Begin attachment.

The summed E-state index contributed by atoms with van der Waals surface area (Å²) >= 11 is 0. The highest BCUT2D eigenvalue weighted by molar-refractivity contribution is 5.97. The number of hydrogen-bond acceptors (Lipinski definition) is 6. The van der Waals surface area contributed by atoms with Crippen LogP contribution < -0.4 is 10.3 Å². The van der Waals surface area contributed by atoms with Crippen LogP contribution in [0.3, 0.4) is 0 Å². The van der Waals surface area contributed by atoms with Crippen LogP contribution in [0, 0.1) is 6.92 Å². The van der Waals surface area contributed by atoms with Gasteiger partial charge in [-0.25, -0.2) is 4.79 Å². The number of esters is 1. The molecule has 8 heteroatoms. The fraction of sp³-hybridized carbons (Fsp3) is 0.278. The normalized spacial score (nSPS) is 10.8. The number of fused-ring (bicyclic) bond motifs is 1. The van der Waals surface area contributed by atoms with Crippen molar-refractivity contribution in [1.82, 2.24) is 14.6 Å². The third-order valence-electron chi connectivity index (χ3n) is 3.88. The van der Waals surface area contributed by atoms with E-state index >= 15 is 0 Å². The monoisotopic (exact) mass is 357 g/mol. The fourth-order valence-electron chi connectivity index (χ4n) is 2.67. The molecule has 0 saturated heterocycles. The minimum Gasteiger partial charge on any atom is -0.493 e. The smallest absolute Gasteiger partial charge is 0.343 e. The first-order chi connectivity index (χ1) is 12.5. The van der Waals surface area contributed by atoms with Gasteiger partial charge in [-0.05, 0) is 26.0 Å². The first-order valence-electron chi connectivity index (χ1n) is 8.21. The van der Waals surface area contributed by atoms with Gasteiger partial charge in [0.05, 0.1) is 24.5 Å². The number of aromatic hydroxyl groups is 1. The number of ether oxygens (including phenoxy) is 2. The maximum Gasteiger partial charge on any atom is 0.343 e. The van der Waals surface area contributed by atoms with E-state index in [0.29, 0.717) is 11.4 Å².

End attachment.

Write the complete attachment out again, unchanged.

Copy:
The summed E-state index contributed by atoms with van der Waals surface area (Å²) >= 11 is 0. The highest BCUT2D eigenvalue weighted by molar-refractivity contribution is 5.97. The number of hydrogen-bond acceptors (Lipinski definition) is 6. The van der Waals surface area contributed by atoms with Crippen LogP contribution < -0.4 is 10.3 Å². The van der Waals surface area contributed by atoms with Crippen LogP contribution in [0.3, 0.4) is 0 Å². The van der Waals surface area contributed by atoms with Crippen LogP contribution in [0, 0.1) is 6.92 Å². The van der Waals surface area contributed by atoms with Gasteiger partial charge in [-0.25, -0.2) is 4.79 Å². The number of esters is 1. The molecule has 8 heteroatoms. The fraction of sp³-hybridized carbons (Fsp3) is 0.278. The normalized spacial score (nSPS) is 10.8. The number of fused-ring (bicyclic) bond motifs is 1. The van der Waals surface area contributed by atoms with Crippen molar-refractivity contribution in [1.82, 2.24) is 14.6 Å². The third-order valence-electron chi connectivity index (χ3n) is 3.88. The van der Waals surface area contributed by atoms with E-state index >= 15 is 0 Å². The monoisotopic (exact) mass is 357 g/mol. The fourth-order valence-electron chi connectivity index (χ4n) is 2.67. The molecule has 0 saturated heterocycles. The minimum Gasteiger partial charge on any atom is -0.493 e. The smallest absolute Gasteiger partial charge is 0.343 e. The first-order chi connectivity index (χ1) is 12.5. The van der Waals surface area contributed by atoms with Gasteiger partial charge in [-0.05, 0) is 26.0 Å². The first-order valence-electron chi connectivity index (χ1n) is 8.21. The van der Waals surface area contributed by atoms with Gasteiger partial charge in [0.05, 0.1) is 24.5 Å². The number of aromatic hydroxyl groups is 1. The number of ether oxygens (including phenoxy) is 2. The maximum Gasteiger partial charge on any atom is 0.343 e. The van der Waals surface area contributed by atoms with E-state index in [0.29, 0.717) is 11.4 Å².